Along with the visit from Professor Murray, we took a trip out to the site of the since torn down Women’s League Cabin that is a ways into the arboretum. Though the snow and the high winds we toiled, clearing the ground and setting up survey units in preparation for our excavation. Just removing the topsoil and the leaves had a huge impact on how the site looked – without the cover you could see where the better areas were to excavate. Hopefully when we actually excavate, we (I) can use photogrammetry, otherwise it would be a cool thing to do for a final project.

4/15/15 (Week 3)

The goal of our fieldwork this week was to obtain a firmer grasp on the concepts of archaeological survey. To do this we created our own survey of agricultural fields just south of the women’s league cabin, our selected site for excavation. We divided into 3 teams, each assigned to a different area of the field. Team A and B split the larger of the fields, and Team C surveyed the adjacent field that was recently burned.

I was part of Team B and my role was as one of the ground surveyors that was assigned a straight line transect that was parallel with the other surveyors. We were spaced  15 meters apart and each looked at the ground within 1 meter on each side. The point of walking like this is that we are creating a sample that can then be projected to the rest of the survey unit that we didn’t actually look like. Thoroughly examining the ground is a time consuming task, so efficiency is important. To that point, we had a person in charge of mapping with GPS, so we could know exactly where to start and stop and we will be able to tell the exact distances once we get back to the “lab” portion of the survey. We also had a group leader who was in charge of recording all the things we found which included: bones, tiles, bricks, plastic trash, glass, and paper trash.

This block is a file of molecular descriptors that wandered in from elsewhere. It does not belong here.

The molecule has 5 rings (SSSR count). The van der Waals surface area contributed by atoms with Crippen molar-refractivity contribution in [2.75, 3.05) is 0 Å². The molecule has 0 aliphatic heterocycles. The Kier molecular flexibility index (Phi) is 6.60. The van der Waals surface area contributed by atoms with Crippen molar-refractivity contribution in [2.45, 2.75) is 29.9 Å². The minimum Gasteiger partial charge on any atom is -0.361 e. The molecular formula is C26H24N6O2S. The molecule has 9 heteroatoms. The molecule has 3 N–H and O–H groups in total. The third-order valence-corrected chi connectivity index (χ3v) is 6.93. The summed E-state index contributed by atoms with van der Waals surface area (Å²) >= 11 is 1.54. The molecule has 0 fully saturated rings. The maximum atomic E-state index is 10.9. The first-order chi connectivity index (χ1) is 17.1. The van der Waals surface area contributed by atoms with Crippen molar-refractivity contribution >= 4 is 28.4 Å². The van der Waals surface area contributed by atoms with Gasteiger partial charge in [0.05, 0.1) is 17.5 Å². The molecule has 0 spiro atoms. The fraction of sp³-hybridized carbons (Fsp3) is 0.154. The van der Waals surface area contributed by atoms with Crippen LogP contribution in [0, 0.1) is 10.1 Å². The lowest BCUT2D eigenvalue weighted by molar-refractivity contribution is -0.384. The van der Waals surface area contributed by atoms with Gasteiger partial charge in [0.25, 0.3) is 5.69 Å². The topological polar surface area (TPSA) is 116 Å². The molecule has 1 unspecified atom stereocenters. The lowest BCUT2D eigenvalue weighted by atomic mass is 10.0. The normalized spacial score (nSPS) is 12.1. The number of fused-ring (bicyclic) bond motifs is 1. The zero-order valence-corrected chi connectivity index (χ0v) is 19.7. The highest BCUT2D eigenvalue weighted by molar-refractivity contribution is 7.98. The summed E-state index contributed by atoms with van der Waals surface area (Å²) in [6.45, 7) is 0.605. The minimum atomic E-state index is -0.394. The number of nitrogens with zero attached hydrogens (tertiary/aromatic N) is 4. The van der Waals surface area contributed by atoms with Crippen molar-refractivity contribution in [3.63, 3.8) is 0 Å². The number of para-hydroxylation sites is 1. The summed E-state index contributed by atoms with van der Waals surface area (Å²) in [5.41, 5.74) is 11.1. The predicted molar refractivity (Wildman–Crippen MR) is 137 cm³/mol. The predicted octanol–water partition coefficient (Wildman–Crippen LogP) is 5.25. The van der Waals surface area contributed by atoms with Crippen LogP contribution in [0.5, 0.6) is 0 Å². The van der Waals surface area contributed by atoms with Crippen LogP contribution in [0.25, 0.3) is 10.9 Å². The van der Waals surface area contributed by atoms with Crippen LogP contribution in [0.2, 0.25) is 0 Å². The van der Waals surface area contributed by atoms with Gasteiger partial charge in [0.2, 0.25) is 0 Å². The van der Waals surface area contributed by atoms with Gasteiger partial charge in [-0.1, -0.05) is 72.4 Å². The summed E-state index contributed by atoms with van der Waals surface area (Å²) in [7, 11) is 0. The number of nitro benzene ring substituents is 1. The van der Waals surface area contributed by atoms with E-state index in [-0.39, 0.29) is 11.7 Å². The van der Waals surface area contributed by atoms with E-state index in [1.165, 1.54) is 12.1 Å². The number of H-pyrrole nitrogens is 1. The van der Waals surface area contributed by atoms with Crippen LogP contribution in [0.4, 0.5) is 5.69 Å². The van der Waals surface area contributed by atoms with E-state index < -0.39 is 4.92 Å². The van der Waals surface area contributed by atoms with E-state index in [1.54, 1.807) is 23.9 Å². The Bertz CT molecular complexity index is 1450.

4/8/15 (Week 2)

So far this week we have not done any fieldwork ourselves, but we did learn about it on our trip to the Goodhue County Historical Society. We learned about the pioneer archaeologists of the area that were the first people to document the material past of the Red Wing locality. There were a number of sites in the area that had been excavated in the past or are currently being excavated. This was a good example of the destructive potential of archaeology. Many of the sites were only a quarter excavated – if that – because the Native American mounds are spiritual sites and disturbing them, even in the name of science can be frowned upon. Also, many of the sites have already been destroyed by settlers and development of the land, so the sites that are left are of magnified importance. Also of note from a material perspective was the fantastic collection of early settlement tools. These ranged from axes for cutting down trees to extremely scary looking dental and medical tools. I found myself learning more about the medical history of the area and the time just from the tools than I could have by reading a piece of writing from a doctor or a patient from the time. The power of materials to tell a story is an underrated aspect of archaeology.

4/3/15 (Week 1)

This week we have done two activities pertinent to fieldwork. First we learned how to apply our knowledge of ground surveys in an impromptu survey of the area directly behind the Gould Library. We categorized the non-natural materials we found and made some observations about the density at which they were found in different area. For example, there was more stuff next to the sidewalk and the road – probably because it was discarded by people walking past. The second activity we did was a tour of sites in Cowling Arboretum, including the old Waterford Mill site, and the Women’s league cabin. These sites were interesting and we learned more about historical archaeology.